Biomimicry Design Projects for Homeschool Students

Biomimicry Projects for Homeschool Students

As homeschoolers, we have enormous advantages when it comes to bringing nature into the homeschool room. Introducing biomimicry into your home is a great opportunity not only to take out the magnifying glasses, and binoculars but also the art supplies. A wonderful opportunity to mix science and art.

A biomimicry lens gives your kids the freedom to engage with nature and to use their observations to solve problems or invent things. The term biomimicry comes from the Greek words bios, meaning life, and mimesis, meaning to imitate.

How mimicking nature inspires new ideas

Using nature as inspiration is not something new. Leonardo da Vinci made numerous notes and sketches on the flight of birds. Although he never successfully created a flying machine, the Wright brothers who did succeed in creating a flying machine, studied pigeons. 

Yet biomimicry is a more focused approach where a biomimicrist uses various methods and tools that have been specially developed to help us tap into nature’s secrets. 

The invention of velcro is an example of a design inspired by nature. George de Mestral invented Velcro in 1941. He was inspired by the burrs he found on himself and on his dog. He studied the burrs under the microscope and realized that the small hooks of the burr and loops of the fur of the dog or fabric of his clothes allowed the burr to adhere exceedingly well.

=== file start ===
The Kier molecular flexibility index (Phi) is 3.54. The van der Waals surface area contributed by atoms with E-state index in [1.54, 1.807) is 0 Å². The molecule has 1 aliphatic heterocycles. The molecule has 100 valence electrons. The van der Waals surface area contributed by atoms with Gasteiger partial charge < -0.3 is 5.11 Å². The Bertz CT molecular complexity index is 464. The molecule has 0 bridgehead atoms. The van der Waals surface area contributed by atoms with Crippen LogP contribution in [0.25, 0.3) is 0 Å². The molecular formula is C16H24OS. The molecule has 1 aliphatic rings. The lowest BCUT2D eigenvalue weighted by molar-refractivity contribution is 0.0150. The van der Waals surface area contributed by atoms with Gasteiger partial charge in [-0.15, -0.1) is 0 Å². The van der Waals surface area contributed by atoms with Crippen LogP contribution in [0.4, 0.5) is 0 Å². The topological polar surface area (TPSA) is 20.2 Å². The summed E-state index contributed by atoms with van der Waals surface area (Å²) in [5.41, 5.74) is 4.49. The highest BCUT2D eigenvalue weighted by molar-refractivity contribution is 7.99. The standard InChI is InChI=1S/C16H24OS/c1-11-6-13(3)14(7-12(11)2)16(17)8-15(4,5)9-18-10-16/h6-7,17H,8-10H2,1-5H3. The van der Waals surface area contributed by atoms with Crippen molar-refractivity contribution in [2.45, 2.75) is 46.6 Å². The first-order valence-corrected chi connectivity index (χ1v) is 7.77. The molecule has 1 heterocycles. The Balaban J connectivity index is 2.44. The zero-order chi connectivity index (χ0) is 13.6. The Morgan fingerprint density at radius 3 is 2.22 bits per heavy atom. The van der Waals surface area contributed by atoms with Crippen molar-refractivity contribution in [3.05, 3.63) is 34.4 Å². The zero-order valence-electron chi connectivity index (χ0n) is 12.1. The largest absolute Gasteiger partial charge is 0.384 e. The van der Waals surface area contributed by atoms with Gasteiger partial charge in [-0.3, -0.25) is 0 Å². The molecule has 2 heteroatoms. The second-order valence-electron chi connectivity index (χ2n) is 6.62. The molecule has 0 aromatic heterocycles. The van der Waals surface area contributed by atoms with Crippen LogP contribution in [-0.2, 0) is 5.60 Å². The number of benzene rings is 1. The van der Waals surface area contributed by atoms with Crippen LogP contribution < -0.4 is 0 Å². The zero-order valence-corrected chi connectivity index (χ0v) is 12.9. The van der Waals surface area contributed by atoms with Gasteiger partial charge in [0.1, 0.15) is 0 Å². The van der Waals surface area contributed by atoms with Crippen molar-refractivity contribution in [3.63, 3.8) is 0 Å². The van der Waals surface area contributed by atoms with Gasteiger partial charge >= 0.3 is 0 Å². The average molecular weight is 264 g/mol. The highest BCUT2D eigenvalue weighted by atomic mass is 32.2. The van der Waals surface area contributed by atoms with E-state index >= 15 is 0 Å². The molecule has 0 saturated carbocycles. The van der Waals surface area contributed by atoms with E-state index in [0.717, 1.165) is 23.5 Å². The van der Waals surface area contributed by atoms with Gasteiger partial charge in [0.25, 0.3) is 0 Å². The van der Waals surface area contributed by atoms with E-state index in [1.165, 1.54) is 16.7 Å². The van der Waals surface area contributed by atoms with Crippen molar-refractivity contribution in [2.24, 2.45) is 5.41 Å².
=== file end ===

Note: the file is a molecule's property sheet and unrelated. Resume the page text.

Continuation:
The thrill of a great idea!

By inspiring your kids to explore biomimicry you provide them with an opportunity to be amazed by the natural world and to discover functions and strategies that nature uses. A way to explore the functions that animals and plants perform both themselves and in their ecosystems. This approach is a creative way to explore underlying patterns and functions.

Memorisation plays an important part when you study biology but creative thinking is more important when you engage in biomimicry.  

Biomimicry is about observing behaviours and functions and using these as a stepping-stone for ideas. There are no right or wrong answers or solutions. Building models and making sketches is a vital part of biomimicry.

Photo by Egor Kamelev on

How can I  incorporate nature and biomimicry into my homeschool?

The term “nature study” means different things to different people. Many believe that you have to travel to specific spots to study animals, plants or fungi. But using biomimicry can mean that you spend time in your garden, local park, or museum.

There is a range of educational videos that are perfect for biomimicry. It is sometimes difficult to catch some behaviour but watching a high-quality video can reveal secrets. It is also possible to watch a video several times, which can be very helpful when you are exploring how a caterpillar can walk upside down on a leaf?

Conduct classes outside

In the warmer months, you can pack lunches, supplies and books for the day,  and head out. Observing your natural area using sight, sound, taste, smell, and touch. Tuning into one or more of your senses can heighten your observations.